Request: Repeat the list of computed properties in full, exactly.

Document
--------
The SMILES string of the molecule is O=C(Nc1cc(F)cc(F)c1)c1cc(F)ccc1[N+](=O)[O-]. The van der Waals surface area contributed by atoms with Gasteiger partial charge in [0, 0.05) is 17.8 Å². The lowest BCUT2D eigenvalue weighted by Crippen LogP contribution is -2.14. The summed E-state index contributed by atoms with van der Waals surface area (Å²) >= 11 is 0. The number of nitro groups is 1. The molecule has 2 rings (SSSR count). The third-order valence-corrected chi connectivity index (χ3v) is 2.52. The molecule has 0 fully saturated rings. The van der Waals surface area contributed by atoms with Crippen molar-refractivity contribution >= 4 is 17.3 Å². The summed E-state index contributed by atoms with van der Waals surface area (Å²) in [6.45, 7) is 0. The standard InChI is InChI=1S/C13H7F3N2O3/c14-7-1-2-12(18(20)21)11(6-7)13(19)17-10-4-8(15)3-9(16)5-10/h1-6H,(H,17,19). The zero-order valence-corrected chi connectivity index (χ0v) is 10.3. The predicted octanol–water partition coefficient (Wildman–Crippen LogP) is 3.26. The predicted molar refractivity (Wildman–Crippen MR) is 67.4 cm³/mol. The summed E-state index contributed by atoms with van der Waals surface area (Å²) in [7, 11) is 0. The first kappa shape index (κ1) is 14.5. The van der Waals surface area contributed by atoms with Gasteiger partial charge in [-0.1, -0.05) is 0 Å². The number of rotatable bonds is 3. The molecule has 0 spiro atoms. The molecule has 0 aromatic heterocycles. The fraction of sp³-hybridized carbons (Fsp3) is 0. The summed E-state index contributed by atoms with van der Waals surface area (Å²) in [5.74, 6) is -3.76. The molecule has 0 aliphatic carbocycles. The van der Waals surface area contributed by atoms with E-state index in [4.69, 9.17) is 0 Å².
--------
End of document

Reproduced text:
The SMILES string of the molecule is O=C(Nc1cc(F)cc(F)c1)c1cc(F)ccc1[N+](=O)[O-]. The van der Waals surface area contributed by atoms with Gasteiger partial charge in [0, 0.05) is 17.8 Å². The lowest BCUT2D eigenvalue weighted by Crippen LogP contribution is -2.14. The summed E-state index contributed by atoms with van der Waals surface area (Å²) >= 11 is 0. The number of nitro groups is 1. The molecule has 2 rings (SSSR count). The third-order valence-corrected chi connectivity index (χ3v) is 2.52. The molecule has 0 fully saturated rings. The van der Waals surface area contributed by atoms with Crippen molar-refractivity contribution >= 4 is 17.3 Å². The summed E-state index contributed by atoms with van der Waals surface area (Å²) in [6.45, 7) is 0. The standard InChI is InChI=1S/C13H7F3N2O3/c14-7-1-2-12(18(20)21)11(6-7)13(19)17-10-4-8(15)3-9(16)5-10/h1-6H,(H,17,19). The zero-order valence-corrected chi connectivity index (χ0v) is 10.3. The predicted octanol–water partition coefficient (Wildman–Crippen LogP) is 3.26. The predicted molar refractivity (Wildman–Crippen MR) is 67.4 cm³/mol. The summed E-state index contributed by atoms with van der Waals surface area (Å²) in [7, 11) is 0. The first kappa shape index (κ1) is 14.5. The van der Waals surface area contributed by atoms with Gasteiger partial charge in [-0.1, -0.05) is 0 Å². The number of rotatable bonds is 3. The molecule has 0 spiro atoms. The molecule has 0 aromatic heterocycles. The fraction of sp³-hybridized carbons (Fsp3) is 0. The summed E-state index contributed by atoms with van der Waals surface area (Å²) in [5.74, 6) is -3.76. The molecule has 0 aliphatic carbocycles. The van der Waals surface area contributed by atoms with E-state index in [4.69, 9.17) is 0 Å².